The Elephant in the Room: Trusted Setup

Before continuing into the application section of the article, it is important to address one of the largest concerns when using zkSNARKs: the requirement of a trusted setup.

In order for a zkSNARK based project to work, keys for the prover/verifier element must be generated. If these keys are retained and not destroyed, the network cannot be trusted, as the key holders would be able to forge proofs and do things such as mint coins without the rest of the network knowing. In the original parameter generation for Zcash in 2016, there were six participants, each of which generated a shard. If any of these six destroyed their shard, then collusion would not be possible. While it is unlikely that all six participants would collude, it is definitely possible. That is why in 2018 for the Zcash Sapling upgrade, new parameters were generated, and anyone who posted to the mailing list was allowed to participate. 87 individuals participated in the ceremony and if even a single participant destroyed their shard, then collusion would not be possible.

The Sapling parameter generation is a good model for future projects that wish to use zkSNARKs. By allowing anyone who wishes to participate and knowing that only a single honest participant is required to prevent collusion, anyone who participates can be assured that the network can be trusted without the need to rely or trust any other participant.

Another paper was recently published entitled Sonic. Sonic still requires an initial trusted setup, but allows for that same setup to be modified for use in other zkSNARK applications without the need to generate entirely new parameters for each new circuit/use case. In addition to Sonic, there will likely be continued development to improve both memory efficiency and runtime performance as there are currently several groups working toward these goals.

On a longer time horizon, work on zkSTARKs has been published that offers the same privacy assurances and similar features to zkSNARKs without the requirement of a trusted setup.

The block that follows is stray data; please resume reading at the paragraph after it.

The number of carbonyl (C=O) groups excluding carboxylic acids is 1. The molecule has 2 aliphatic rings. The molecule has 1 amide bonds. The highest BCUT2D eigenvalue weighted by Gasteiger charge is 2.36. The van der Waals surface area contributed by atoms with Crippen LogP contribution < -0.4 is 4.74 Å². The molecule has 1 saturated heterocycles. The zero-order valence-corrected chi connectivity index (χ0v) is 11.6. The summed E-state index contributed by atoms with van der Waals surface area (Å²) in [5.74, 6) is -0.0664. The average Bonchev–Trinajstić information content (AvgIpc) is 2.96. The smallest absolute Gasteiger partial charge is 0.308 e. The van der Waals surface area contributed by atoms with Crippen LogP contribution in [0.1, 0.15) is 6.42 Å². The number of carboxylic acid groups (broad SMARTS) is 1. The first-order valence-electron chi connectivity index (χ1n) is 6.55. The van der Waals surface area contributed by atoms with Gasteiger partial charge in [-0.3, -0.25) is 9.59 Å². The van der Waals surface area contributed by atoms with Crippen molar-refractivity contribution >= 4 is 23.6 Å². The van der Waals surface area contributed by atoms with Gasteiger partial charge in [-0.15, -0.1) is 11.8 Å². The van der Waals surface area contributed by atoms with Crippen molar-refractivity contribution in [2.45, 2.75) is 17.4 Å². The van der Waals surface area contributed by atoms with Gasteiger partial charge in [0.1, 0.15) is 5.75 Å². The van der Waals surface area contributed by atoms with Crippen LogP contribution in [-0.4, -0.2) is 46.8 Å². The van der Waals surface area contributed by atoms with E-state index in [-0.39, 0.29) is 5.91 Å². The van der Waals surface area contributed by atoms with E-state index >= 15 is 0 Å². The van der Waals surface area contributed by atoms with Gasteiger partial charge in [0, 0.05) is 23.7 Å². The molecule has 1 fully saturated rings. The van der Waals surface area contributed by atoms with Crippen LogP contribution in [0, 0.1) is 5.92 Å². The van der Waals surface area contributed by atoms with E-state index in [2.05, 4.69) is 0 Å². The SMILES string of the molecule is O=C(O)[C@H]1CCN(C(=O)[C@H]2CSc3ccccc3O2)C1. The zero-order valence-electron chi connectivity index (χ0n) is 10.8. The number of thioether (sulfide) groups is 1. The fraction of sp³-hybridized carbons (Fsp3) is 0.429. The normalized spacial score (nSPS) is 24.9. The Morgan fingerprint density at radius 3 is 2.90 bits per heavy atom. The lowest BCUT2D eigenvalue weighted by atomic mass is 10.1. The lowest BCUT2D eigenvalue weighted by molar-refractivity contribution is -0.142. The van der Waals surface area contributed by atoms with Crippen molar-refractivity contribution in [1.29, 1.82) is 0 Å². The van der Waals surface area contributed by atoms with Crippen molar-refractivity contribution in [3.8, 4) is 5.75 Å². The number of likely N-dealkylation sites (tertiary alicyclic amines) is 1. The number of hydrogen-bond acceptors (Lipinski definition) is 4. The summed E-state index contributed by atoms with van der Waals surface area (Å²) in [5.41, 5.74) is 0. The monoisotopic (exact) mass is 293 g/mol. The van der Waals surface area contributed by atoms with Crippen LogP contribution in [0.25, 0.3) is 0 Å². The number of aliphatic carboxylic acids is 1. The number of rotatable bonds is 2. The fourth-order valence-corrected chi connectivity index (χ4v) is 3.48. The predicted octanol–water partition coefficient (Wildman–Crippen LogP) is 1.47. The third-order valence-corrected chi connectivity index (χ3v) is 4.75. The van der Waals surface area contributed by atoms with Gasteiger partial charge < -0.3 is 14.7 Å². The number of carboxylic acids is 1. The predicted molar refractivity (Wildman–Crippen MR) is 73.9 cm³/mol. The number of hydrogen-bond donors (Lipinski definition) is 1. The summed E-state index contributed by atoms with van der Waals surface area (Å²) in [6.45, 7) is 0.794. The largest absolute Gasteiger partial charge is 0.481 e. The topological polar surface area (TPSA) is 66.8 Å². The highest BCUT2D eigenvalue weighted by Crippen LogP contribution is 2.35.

While the need for a trusted setup is a valid concern, the ability to allow any individual to participate in parameter generation in the short term, and work on zkSTARKS removing the requirement for a trusted setup entirely as a long term solution should assuage the concerns of most.

Current Applications:

Significant portions of data are collected and then never utilized due to laws and regulations. As referenced above, these restrictions will likely grow even more stringent over time. Privacy technology offers an interesting solution in which data does not need to be directly accessed in order to interact with it. To use an example from DIZK:

Suppose that a hospital owns sensitive patient data, and a researcher wishes to build a (public) model by running a (public) training algorithm on this sensitive data. The hospital does not want (or legally cannot) release the data; on the other hand, the researcher wants others to be able to check the integrity of the model. One way to resolve this tension is to have the hospital use a zkSNARK to prove that the model is the output obtained when running it on the sensitive data. Two examples of how to run linear regression and covariance matrix calculation on this sensitive data are given in the above paper.